Thursday, June 12, 2014

Fire-fall lazorz! pew-pew Planetside

I hopped into Planetside 2 today for twenty minutes; that should about do it for this month. However, twenty minutes was long enough to get exposed to a near-lethal dose of mass-mindless blabber, including a recurring theme over the past year or two "hey, didja hear about that game Firefall, it's kinda like this one!"
And of course whenever I've hopped into Firefall I've heard the same about PS2.

Never mind that one is a strict PvP faction war without resource collection and the other a PvE, largely solo resource collection grindfest. They both use twitchy, fast-paced FPS mechanics and are both set in vaguely syencefyctiony locales, so hey, that must be all there is to it.
No, sorry. A slice of bread is not the same as a chicken wing just because they're both off-white and edible.

However, this does bring up a couple of points.

Though the online game market is finally edging out from under the desperation to copycat World Of Warcraft as closely as possible, WoW's detrimental influence will be felt throughout at least the next decade in ways I can't even conceive sitting here so close under its looming shadow - but likely the worst of these is the irrelevance, the complete trivialization of player action. It seems ridiculous that the average FPS-er wouldn't care whether he's shooting a techy-lookin' gun at another player or computer-controlled "baddies" until you realize that they've been taught it makes no difference.
Resources and monsters instantly and randomly respawn in Firefall. Bases flip in four minutes in Planetside 2. There is nothing to plan for. There is no intelligent authority (like player guilds in olden-days MMOs*) to decide whether you're pulling your weight or not. Repetition is everything. Under those WoWified conditions, yes, it really makes no difference whether you're shooting at a live or simulated entity, especially in the context of FPS. Ever since Unreal Tournament... let's say 2003, bots have easily been as twitch-capable as human players.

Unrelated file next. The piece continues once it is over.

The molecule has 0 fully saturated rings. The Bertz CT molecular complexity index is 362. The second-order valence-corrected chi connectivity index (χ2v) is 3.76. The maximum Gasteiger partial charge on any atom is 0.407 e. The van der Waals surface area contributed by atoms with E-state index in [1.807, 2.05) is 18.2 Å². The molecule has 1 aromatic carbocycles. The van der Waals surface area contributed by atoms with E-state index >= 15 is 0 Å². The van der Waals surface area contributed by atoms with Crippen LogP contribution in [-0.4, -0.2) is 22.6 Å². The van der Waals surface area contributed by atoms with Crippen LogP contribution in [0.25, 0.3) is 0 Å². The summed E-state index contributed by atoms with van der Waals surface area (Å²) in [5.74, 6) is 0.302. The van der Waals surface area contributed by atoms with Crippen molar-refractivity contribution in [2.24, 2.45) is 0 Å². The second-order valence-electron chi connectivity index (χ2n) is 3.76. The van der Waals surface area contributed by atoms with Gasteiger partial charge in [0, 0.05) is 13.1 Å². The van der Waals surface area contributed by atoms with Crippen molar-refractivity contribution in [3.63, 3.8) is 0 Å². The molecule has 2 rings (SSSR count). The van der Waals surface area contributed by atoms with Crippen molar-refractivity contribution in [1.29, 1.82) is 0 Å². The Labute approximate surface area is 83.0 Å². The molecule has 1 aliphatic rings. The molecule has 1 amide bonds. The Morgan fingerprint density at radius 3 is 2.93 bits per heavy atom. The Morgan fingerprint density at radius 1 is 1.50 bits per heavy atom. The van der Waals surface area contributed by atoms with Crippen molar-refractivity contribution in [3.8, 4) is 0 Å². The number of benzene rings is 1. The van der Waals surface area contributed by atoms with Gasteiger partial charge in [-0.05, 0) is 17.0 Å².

Computers are faster than us. We are still (narrowly) better planners. Without a greater context in which to place the action of the moment and without repercussions for player actions, those little deadheads in PS2 and Firefall can't really be blamed for their inability to discern between man and machine.

WoW's legacy also includes the decisive shift toward fantasy themes. Don't get me wrong, fantasy is always easier to slap together than science fiction ("it's magic" being all the logic demanded) and even something like Firefall is actually science fantasy. Still, given that the concept of an MMO stemmed from cyberpunk's popularization of decking into the matrix, the early MMO scene divided itself pretty evenly between SciFi and fantasy. Ultima Online, Asheron's Call, Lineage and Everquest shared the stage with Anarchy Online, Earth and Beyond, Project Entropia and EVE:The Second Genesis.

However, the industry's attempts to copy/paste WoW's market appeal after 2005 also included a complete dedication to the cheap elves-and-goblins Tolkien knock-off setting ripped off from D&D and Warhammer. To players who have grown up with the past decade's utter fanatical devotion to pointy ears and green skin in MMOs, yes, that must seem like part of the definition, and when two well-publicized multiplayer games hit the market handing out plasma rifles and dropship rides that superficiality weighs much more heavily in the comparison.

So. I may scoff at the younger generation's ignorance but I really can't blame them for it. It's all they've known. Don't hate the players, hate the game.
Hate World of Warcraft.

*Challenge me on this, I dare you. The concept of a guild or clan has been another one of WoW's victims.

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